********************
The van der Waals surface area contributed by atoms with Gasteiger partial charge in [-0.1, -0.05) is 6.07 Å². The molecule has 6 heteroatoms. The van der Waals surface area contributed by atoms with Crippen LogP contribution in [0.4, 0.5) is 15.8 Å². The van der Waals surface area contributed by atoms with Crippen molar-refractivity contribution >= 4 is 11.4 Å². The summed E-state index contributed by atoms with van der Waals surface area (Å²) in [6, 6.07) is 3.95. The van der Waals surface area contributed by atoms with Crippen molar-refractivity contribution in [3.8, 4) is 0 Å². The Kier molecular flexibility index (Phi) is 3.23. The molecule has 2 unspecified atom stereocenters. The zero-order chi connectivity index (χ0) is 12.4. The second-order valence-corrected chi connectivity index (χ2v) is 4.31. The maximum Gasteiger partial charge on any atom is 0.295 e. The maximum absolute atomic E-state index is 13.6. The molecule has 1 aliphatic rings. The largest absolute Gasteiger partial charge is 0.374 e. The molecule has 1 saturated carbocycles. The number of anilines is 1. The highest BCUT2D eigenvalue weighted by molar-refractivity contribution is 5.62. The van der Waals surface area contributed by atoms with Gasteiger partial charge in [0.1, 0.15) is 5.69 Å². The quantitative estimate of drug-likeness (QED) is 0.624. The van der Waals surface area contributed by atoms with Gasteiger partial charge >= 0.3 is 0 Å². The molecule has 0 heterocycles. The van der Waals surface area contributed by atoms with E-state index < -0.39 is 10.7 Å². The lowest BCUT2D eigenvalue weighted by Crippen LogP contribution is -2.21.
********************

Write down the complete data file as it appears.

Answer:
The van der Waals surface area contributed by atoms with Gasteiger partial charge in [-0.1, -0.05) is 6.07 Å². The molecule has 6 heteroatoms. The van der Waals surface area contributed by atoms with Crippen LogP contribution in [0.4, 0.5) is 15.8 Å². The van der Waals surface area contributed by atoms with Crippen molar-refractivity contribution >= 4 is 11.4 Å². The summed E-state index contributed by atoms with van der Waals surface area (Å²) in [6, 6.07) is 3.95. The van der Waals surface area contributed by atoms with Crippen molar-refractivity contribution in [3.8, 4) is 0 Å². The Kier molecular flexibility index (Phi) is 3.23. The molecule has 2 unspecified atom stereocenters. The zero-order chi connectivity index (χ0) is 12.4. The second-order valence-corrected chi connectivity index (χ2v) is 4.31. The maximum Gasteiger partial charge on any atom is 0.295 e. The maximum absolute atomic E-state index is 13.6. The molecule has 1 aliphatic rings. The largest absolute Gasteiger partial charge is 0.374 e. The molecule has 1 saturated carbocycles. The number of anilines is 1. The highest BCUT2D eigenvalue weighted by molar-refractivity contribution is 5.62. The van der Waals surface area contributed by atoms with Gasteiger partial charge in [0.1, 0.15) is 5.69 Å². The quantitative estimate of drug-likeness (QED) is 0.624. The van der Waals surface area contributed by atoms with Gasteiger partial charge >= 0.3 is 0 Å². The molecule has 0 heterocycles. The van der Waals surface area contributed by atoms with E-state index < -0.39 is 10.7 Å². The lowest BCUT2D eigenvalue weighted by Crippen LogP contribution is -2.21.